Vindicator Logo

Bush sets the right tone in discussing 'The War'

Saturday, October 13, 2001

Even his harshest critics had to have been impressed with the way President George W. Bush handled his first prime-time press conference since taking office in January and his first formal exchange with reporters since the September 11 terrorist attack on America.
Bush, who had made it known during last year's presidential campaign that press conferences weren't his forte, came across as an old pro -- relaxed, sure-footed and even humorous. If his intention was to put the American people at ease during this time of national crisis, he succeeded.
Even his use of language made him one with the public. Bush could have easily have adopted Churchillean prose in discussing the United States' campaign to rid the world of terrorism and to bring to justice Osama bin Laden, the mastermind of the Sept. 11 massacre of more than 7,000 innocent men, women and children in New York City, Washington, D.C., and Pennsylvania. Instead, he used words that most Americans understand and appreciate.
To the Taliban rulers of Afghanistan who have provided a safe haven for bin Laden and his followers Bush said, "If you cough him up, and his people, today, we'll reconsider what we're doing to your country. You still have a second chance. Bring him in."
Freedom fighters: Since Sunday, the U.S. and Britain have been conducting daily airstrikes against terrorist training camps and suspected hideouts in Afghanistan. The bombings are taking their toll and have emboldened opposition forces in the North to intensify their campaign to overthrown the Taliban government.
To his credit, Bush did not attempt to downplay the dangers that lie ahead for the U.S. as it leads the fight against terrorism, nor did he equivocate when talking about how long such a campaign could last.
"This particular battle front will last as long as it takes to bring Al-Quida [bin Laden's terrorist organization] to justice," the president said, adding that it could take a year or two. But he also insisted, "... we will prevail."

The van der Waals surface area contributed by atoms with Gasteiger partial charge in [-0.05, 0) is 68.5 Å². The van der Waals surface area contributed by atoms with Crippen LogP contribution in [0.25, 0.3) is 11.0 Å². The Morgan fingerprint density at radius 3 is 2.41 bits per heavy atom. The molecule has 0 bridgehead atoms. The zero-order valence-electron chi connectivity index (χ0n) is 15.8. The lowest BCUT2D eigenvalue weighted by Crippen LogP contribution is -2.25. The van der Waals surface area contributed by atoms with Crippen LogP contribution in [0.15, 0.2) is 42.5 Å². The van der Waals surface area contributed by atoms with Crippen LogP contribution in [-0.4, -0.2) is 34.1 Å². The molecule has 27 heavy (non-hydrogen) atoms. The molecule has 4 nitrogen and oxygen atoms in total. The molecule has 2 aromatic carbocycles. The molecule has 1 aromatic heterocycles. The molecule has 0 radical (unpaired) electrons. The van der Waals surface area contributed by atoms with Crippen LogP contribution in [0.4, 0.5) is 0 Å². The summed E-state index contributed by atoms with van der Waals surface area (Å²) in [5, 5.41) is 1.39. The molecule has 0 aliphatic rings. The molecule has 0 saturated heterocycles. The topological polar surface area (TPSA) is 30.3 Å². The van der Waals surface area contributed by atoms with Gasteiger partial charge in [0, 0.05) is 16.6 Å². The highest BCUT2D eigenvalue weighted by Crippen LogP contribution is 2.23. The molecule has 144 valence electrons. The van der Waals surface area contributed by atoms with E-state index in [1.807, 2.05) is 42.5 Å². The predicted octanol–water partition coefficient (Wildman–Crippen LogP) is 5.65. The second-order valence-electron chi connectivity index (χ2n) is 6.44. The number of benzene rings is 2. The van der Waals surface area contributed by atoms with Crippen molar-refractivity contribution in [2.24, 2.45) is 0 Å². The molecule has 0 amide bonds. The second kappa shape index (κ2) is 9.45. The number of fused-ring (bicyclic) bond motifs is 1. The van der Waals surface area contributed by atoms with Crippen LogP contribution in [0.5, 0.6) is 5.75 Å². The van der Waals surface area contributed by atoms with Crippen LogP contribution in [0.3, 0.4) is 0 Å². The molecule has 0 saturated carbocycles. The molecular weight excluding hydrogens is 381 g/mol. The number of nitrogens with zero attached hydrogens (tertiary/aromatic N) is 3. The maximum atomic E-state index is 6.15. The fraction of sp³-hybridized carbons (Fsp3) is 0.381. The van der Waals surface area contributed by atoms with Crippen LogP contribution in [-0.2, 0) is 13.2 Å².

But while talking tough, Bush also revealed a sensitivity about the fate of the people of Afghanistan that should give all Americans pause.
In his closing remarks at Thursday's press conference, the president somberly discussed the plight of the Afghan children. It was a poignant moment, one that will long be remembered by people around the world.
Orphans: In urging the children of the United States to each send $1 for the relief effort that has been launched by the Red Cross, the president pointed out that one-third of the children of Afghanistan are orphans, while almost half suffer from chronic malnutrition.
"This is an opportunity to help others while teaching our own children a valuable lesson about service and character," Bush said. "I hope school classes or Boys and Girl Scout troops, other youth organizations will participate in any way to raise the money to send to the children."
And he even had some presidential advice on how the money could be raised: "Wash a car. Do a yard for a neighbor. And I hope the adults will help them as well."
President Bush has risen to the occasion in leading this country in the battle of Good vs. Evil. He has earned the support of all Americans.